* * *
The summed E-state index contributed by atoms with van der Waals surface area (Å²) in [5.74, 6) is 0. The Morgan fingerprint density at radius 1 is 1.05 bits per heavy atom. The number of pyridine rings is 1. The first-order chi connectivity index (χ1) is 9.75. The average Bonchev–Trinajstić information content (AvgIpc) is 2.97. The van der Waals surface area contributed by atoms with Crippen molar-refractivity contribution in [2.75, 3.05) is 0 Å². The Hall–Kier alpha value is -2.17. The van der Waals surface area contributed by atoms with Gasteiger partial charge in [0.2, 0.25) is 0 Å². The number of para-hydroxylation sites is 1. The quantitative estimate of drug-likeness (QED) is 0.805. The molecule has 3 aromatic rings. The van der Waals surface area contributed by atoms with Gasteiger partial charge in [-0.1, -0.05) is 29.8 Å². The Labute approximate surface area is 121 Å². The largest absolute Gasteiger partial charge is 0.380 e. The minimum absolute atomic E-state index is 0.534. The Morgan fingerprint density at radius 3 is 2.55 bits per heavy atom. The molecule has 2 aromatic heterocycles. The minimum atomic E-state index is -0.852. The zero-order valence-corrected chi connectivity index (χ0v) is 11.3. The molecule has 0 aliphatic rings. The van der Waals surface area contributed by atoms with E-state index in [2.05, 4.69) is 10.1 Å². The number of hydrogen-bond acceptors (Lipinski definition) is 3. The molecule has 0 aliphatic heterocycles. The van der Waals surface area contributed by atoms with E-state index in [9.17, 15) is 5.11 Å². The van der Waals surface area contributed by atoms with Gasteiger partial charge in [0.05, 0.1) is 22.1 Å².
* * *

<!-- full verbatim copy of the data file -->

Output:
The summed E-state index contributed by atoms with van der Waals surface area (Å²) in [5.74, 6) is 0. The Morgan fingerprint density at radius 1 is 1.05 bits per heavy atom. The number of pyridine rings is 1. The first-order chi connectivity index (χ1) is 9.75. The average Bonchev–Trinajstić information content (AvgIpc) is 2.97. The van der Waals surface area contributed by atoms with Crippen molar-refractivity contribution in [2.75, 3.05) is 0 Å². The Hall–Kier alpha value is -2.17. The van der Waals surface area contributed by atoms with Gasteiger partial charge in [0.2, 0.25) is 0 Å². The number of para-hydroxylation sites is 1. The quantitative estimate of drug-likeness (QED) is 0.805. The molecule has 3 aromatic rings. The van der Waals surface area contributed by atoms with Gasteiger partial charge in [-0.1, -0.05) is 29.8 Å². The Labute approximate surface area is 121 Å². The largest absolute Gasteiger partial charge is 0.380 e. The minimum absolute atomic E-state index is 0.534. The Morgan fingerprint density at radius 3 is 2.55 bits per heavy atom. The molecule has 2 aromatic heterocycles. The minimum atomic E-state index is -0.852. The zero-order valence-corrected chi connectivity index (χ0v) is 11.3. The molecule has 0 aliphatic rings. The van der Waals surface area contributed by atoms with E-state index in [2.05, 4.69) is 10.1 Å². The number of hydrogen-bond acceptors (Lipinski definition) is 3. The molecule has 0 aliphatic heterocycles. The van der Waals surface area contributed by atoms with E-state index in [9.17, 15) is 5.11 Å². The van der Waals surface area contributed by atoms with Gasteiger partial charge in [0.05, 0.1) is 22.1 Å².